Closed to Close is dedicated to creating connection and compassion for those around us. We believe that choosing to engage with our pluralistic society in this way is powerful and that by doing so, we can solve the most significant challenges communities and nations face. At Closed to Close, we provide resources that help foster empathic and compassionate problem-solving.
We do this by engaging communities, shining a light on the stories of vulnerable people, and strengthening interfaith relationships.
We believe that pluralistic societies can thrive when communities, with diverse backgrounds, come together to solve problems and embrace one another with love and respect.
We seek to foster the sacred place called empathy. A place where we're willing to see ourselves in others. Where we connect. Where we see value in every person and every perspective, even when we disagree. Especially when we disagree. Where we can celebrate and mourn with those around us. Where we are vulnerable enough to authentically invest. A place where toleration isn't enough, but where we embrace one another with love and compassion.
Simply put, our aim is to interview people of different faiths with the hope that we can transform the currently divisive dialogue into one that recognizes and appreciates the similarities and differences that make our country, and our world dynamic and beautiful. Regardless of how wholeheartedly we cling to the truthfulness of our personal faiths (and what a wonderful thing that is), we must come to appreciate and empathize with people of all religious persuasions. In so doing we can become a powerful force in establishing and maintaining the religious liberties of all people.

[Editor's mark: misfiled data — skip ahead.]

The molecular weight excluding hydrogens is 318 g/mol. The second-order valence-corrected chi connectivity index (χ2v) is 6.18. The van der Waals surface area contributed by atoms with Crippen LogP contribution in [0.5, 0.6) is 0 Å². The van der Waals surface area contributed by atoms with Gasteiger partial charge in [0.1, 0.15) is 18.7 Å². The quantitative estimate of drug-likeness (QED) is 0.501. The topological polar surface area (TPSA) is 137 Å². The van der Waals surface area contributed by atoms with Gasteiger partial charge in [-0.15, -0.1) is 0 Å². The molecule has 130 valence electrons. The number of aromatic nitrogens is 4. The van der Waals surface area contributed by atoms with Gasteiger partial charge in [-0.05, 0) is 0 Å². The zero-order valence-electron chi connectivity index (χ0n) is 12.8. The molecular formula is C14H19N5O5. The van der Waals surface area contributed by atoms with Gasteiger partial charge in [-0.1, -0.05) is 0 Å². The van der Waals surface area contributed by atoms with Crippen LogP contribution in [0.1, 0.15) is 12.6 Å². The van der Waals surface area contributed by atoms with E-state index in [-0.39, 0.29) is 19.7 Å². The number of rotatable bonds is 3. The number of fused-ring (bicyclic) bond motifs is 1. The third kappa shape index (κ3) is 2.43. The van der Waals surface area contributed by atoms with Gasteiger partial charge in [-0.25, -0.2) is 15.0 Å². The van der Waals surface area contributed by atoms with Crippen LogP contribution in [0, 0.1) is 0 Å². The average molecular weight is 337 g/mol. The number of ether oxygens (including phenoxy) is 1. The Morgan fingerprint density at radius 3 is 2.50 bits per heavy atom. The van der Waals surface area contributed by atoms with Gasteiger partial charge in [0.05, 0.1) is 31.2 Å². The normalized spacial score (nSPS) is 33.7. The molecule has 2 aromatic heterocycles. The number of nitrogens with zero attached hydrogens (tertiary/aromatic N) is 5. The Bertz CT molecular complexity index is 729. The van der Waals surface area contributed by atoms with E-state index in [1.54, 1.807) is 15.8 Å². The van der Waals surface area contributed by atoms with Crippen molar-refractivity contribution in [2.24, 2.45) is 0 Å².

Religion is under attack.
In order to protect the divine rights of all individuals, people of faith must make the shift from being closed-minded to close.
As you watch our interviews, we encourage you to do so using the pillars suggested by the Former Bishop of Stockholm for the Church of Sweden, and professor emeritus at the Harvard Divinity School, Krister Stendahl (1921-2008). We also encourage you to get involved. Share our message, and become an advocate for religious liberty. Thank you, and may God bless.
Three Rules of Religious Understanding
When trying to understand another religion, you should ask the adherents of that religion and not its critics or enemies.
Don't compare your best traits to their worst.
Leave room for 'holy envy'.